(Dominic Maxwell's article appeared in the Times of London, March 6, 2010.)
Hedda Gabler at the Theatre Royal, Bath
On the posters, Rosamund Pike is hoisting two hefty antique pistols on either side of her blown-back blonde hair. This is a Hedda Gabler, you think, who’s going to be sexy, vicious, capricious. A real wicked lady.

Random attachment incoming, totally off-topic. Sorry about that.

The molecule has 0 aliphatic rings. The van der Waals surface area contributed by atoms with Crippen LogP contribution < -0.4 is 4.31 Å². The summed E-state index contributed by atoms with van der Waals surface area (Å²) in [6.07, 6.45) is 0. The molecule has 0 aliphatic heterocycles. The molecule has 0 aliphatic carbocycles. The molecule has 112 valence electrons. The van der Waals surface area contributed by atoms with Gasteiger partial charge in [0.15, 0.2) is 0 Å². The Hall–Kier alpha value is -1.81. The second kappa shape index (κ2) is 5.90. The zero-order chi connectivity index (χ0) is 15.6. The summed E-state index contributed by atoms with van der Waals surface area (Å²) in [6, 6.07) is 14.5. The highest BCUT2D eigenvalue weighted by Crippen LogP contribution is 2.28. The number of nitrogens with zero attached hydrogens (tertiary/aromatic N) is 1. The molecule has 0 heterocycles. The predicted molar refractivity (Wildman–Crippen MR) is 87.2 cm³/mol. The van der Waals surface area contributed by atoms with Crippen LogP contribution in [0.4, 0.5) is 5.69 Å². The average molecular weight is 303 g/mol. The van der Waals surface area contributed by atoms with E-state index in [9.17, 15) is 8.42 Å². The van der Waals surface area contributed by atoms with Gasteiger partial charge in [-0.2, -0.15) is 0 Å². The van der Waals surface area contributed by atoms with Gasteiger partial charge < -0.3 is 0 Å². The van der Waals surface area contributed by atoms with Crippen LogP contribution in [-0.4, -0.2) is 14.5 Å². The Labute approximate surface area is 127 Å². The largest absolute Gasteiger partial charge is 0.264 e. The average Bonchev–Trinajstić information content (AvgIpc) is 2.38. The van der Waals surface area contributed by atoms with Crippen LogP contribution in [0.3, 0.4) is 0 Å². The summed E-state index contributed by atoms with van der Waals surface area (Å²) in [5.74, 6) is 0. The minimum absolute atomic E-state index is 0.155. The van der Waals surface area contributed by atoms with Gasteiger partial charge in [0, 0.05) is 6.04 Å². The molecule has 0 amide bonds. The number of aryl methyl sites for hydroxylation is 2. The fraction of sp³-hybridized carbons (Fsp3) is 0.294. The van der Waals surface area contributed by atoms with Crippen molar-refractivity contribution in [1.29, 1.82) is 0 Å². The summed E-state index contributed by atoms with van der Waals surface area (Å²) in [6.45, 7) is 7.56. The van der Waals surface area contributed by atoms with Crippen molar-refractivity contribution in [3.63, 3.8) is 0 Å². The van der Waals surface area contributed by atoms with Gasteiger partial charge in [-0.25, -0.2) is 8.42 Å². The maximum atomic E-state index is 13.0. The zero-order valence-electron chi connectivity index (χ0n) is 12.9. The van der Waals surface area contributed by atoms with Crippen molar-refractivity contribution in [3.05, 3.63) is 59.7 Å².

On stage, though, Adrian Noble’s production gives us something infinitely more interesting. This is a Hedda Gabler that’s performed at a clip, stripped of melodramatic greatness, ponderousness or histrionics. Hedda divides her time between acting in haste and repenting at leisure, but Pike makes us see that her bad behaviour stems from an absence of passion rather than a surfeit of it. She gives us a modern woman drowning in ironies in a marriage of inconvenience. “Here comes the Professor!” she announces, stressing the second syllable of the word, as her bookish husband, Tesman, arrives. Her whole stance is of someone who doesn’t want to be here. Pike quietly suggests that Hedda’s ice-maiden front conceals a horrible fear that front is all there is.
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